LONDON (Reuters) – Steroid injections given to pregnant women before they deliver a premature baby may increase the risk of the child developing behavioural and emotional problems later in life, researchers said on Friday.
Mothers who are expected to give birth prematurely are often given an infusion of glucocorticoids, steroids that mimic the natural hormone cortisol, to try to help the baby’s lungs mature more swiftly.
LONDON (Reuters)- Bangladesh has had 40 years of exceptional progress in health, with infant mortality down, life expectancy up and good disease control, all despite being one of the world’s poorest countries, researchers said on Thursday.
Most often in the news for its poverty or natural or manmade disasters, such as a factory fire that killed 1,129 people in April, Bangladesh was described in studies published on Thursday as a “remarkable success story” and one of the “great mysteries of global health”.
LONDON (Reuters) – Total health spending fell in one of three OECD nations between 2009 and 2011, with poor people in countries hardest hit by the financial crisis at risk of longer-term problems due to reduced access to medicines and check-ups, the OECD said on Thursday.
The drop is a sharp reversal of strong growth in health spending in the years prior to the financial crisis, the Paris-based organization said, and makes it all the more important that governments work to make healthcare systems more productive, efficient and affordable.
NEW DELHI, Nov 14 (Reuters) – A woman in Taiwan has become
the first person in the world with a confirmed case of a new
strain of bird flu, adding to a growing body of evidence of the
potential threat from animal viruses that mutate to be able to
Scientists from Taiwan said the infection – with a bird flu
strain called H6N1 – appeared to be one isolated human case and
probably posed little threat for the moment. But it showed how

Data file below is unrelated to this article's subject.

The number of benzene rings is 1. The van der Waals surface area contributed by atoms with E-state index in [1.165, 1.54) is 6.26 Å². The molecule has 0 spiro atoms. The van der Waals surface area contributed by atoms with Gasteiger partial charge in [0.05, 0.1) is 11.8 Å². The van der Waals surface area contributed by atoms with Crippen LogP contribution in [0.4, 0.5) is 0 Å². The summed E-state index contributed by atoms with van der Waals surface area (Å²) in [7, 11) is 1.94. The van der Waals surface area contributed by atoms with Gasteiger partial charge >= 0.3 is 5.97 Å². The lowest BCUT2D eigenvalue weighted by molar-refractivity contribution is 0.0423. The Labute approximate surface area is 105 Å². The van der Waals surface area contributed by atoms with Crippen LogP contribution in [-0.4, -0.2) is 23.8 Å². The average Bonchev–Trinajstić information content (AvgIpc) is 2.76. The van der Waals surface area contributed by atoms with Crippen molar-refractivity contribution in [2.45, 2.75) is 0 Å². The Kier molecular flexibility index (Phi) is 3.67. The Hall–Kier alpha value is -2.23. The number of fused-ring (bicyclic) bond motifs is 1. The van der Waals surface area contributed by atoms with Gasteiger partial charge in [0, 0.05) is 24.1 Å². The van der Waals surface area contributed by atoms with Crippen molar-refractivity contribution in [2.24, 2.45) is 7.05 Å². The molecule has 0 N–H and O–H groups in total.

this virus, like others in the past, had been able to acquire
genetic changes allowing it to jump across species.
GENEVA/LONDON (Reuters) – More than 20 million children are to be vaccinated in Syria and neighboring countries against polio to try to stop the spread of the crippling infectious disease following its re-emergence there after 14 years, United Nations agencies said on Friday.
The mass vaccination against polio, which can spread rapidly among children, is already under way in the Middle East a week after the region declared a polio emergency, the World Health Organization (WHO) and the UN children fund UNICEF said.
LONDON (Reuters) – Vaccinating only Syrian refugees against polio may not be enough to prevent the crippling viral disease from re-infecting Europe where it has not been seen for decades, German scientists warned on Friday.
Writing in The Lancet medical journal, they said the risk to Europe from a re-emergence of polio in Syria was partly due to the type of vaccine generally used in regions that have not had the disease for many years.
LONDON (Reuters) – Rugby players with brain damage are regularly being sent back onto the field of play because the sport’s governing bodies are not taking concussion seriously enough, medical experts said on Thursday.
The long-term risks of this could be higher rates of dementia, major depression and other neurodegenerative conditions later in life, the experts said, with evidence of such problems already being found among American football players who suffer similar rates of knocks to the head.
LONDON (Reuters) – A wider definition of attention deficit hyperactivity disorder (ADHD) is causing inappropriate diagnosis and unnecessary and possibly harmful medical treatment costing up to $500 million in the United States alone, scientists said on Wednesday.
Less restrictive diagnostic criteria have contributed to a steep rise in diagnoses for the behavioral brain condition -particularly among children – the researchers said, and in the use of stimulant drugs to manage it.
LONDON (Reuters) – Rugby and football players who suffer multiple knocks to the head during their careers are at added risk of brain damage that could lead to dementia and other neurodegenerative diseases, brain scientists are warning.
Just as some American football players and boxers have been found to have long-term cognitive deficits after suffering repeated head blows or concussions during play, so football and rugby players must be made aware of the same dangers.
LONDON, Nov 5 (Reuters) – Rugby and soccer players who suffer multiple knocks to the head during their careers are at added risk of brain damage that could lead to dementia and other neurodegenerative diseases, brain scientists are warning.
Just as some American football players and boxers have been found to have long-term cognitive deficits after suffering repeated head blows or concussions during play, so soccer and rugby players must be made aware of the same dangers.